“For the past three years at Hagerty, I’ve performed with the majority of the same people, but doing shows outside of school has forced me out of my shell and perform with new people, and every show has a different outcome because of the cast that does it. I’ve been lucky to be able to bond with my castmates from community shows that I wouldn’t have known otherwise,” junior Addyson Laisch said.

Overlapping rehearsal schedules or debut dates are also a hurdle for these actors to overcome; however, junior Mallorie Nusbaum, who started theater this year, embraced the challenge. 

The Drowsy Chaperone was my first show at Hagerty, and I did Legally Blonde at Theater West End at the same time, which was difficult but worth it,” Nusbaum said. “Ultimately, doing Legally Blonde allowed me to become a better performer because I learned things from the professional setting that I never would’ve learned by doing school theater or online.”

Another popular playhouse that performers frequently do shows at is Wekiva River Players. Performing continuously since 1993, Wekiva River Players is Seminole County’s longest-running theater ensemble. In contrast to Theater West End, Wekiva River Players is now mainly focused on being an educational theater program and uses venues like Lake Mary High School and Eastmonte Civic Center in Altamonte Springs to put on student productions. 

Sophomore Shaun Epperson mainly performs at Wekiva River Players, which has improved his performing abilities and skills exponentially.

“It has allowed me to become a better actor and singer because the shows and roles I get cast in are very diverse so they push the way I can act and use my voice,” Epperson said. “Being able to sing, dance, and act in front of a bunch of strangers has helped me believe that I can do pretty much anything.”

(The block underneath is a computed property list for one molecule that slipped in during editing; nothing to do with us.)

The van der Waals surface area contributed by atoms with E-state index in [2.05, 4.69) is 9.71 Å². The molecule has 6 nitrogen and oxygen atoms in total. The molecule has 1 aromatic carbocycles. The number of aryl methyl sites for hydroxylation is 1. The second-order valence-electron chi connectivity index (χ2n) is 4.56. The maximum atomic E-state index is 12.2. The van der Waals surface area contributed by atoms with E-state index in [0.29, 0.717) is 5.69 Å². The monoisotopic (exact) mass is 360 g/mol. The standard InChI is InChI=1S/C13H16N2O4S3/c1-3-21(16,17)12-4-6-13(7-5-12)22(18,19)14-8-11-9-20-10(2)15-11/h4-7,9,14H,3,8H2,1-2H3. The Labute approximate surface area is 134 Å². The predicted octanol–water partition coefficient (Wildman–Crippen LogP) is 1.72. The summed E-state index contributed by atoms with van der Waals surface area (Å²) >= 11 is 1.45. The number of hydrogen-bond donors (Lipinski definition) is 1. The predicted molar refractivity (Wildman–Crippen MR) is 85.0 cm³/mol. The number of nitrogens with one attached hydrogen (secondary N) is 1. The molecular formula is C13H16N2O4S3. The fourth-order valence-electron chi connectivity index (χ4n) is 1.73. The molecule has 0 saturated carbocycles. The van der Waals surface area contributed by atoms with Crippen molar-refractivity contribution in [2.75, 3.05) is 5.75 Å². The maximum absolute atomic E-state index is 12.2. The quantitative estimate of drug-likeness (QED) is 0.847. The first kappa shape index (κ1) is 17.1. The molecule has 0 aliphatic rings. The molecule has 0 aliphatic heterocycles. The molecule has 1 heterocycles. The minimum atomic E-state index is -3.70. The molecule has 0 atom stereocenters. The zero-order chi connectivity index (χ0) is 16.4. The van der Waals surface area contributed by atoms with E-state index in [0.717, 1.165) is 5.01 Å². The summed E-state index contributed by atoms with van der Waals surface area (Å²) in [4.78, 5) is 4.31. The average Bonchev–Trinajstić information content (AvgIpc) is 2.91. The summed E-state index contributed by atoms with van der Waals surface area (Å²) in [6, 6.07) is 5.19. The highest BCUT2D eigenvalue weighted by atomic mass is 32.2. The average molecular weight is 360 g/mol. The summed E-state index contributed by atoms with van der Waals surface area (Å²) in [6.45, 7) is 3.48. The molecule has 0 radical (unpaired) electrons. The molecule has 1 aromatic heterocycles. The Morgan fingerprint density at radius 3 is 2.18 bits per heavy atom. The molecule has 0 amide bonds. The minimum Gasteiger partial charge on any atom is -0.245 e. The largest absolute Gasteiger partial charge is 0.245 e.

Community theater allows performers to gain opportunities and experience by cultivating their passion at a professional level.

“Aside from allowing me to build up my skills, performing in these shows has taught me the importance of being fun and comfortable to work in a sometimes tense environment. The most important thing theater has done for me is allow me to build connections with casting directors and create relationships with my castmates and peers because we constantly support and push each other to be the best we can be on and off stage,” Wegman said.

154 Views
Leave a Comment
Donate to The BluePrint Online
$510
$1000
Contributed
Our Goal

Your donation will support the student journalists of Hagerty High School. Your contribution helps us publish six issues of the BluePrint and cover our annual website hosting costs. Thank you so much!

More to Discover
About the Contributor
Kailey Calvo
Kailey Calvo, Print Editor
Kailey Calvo is a junior at Hagerty High School and this is her second year on staff. She is acting secretary of Rho Kappa and treasurer of Girl Up. In addition to being heavily involved in her community, Kailey enjoys traveling, reading, and attending concerts.
Donate to The BluePrint Online
$510
$1000
Contributed
Our Goal

Comments (0)

All Hagerty Journalism Online Picks Reader Picks Sort: Newest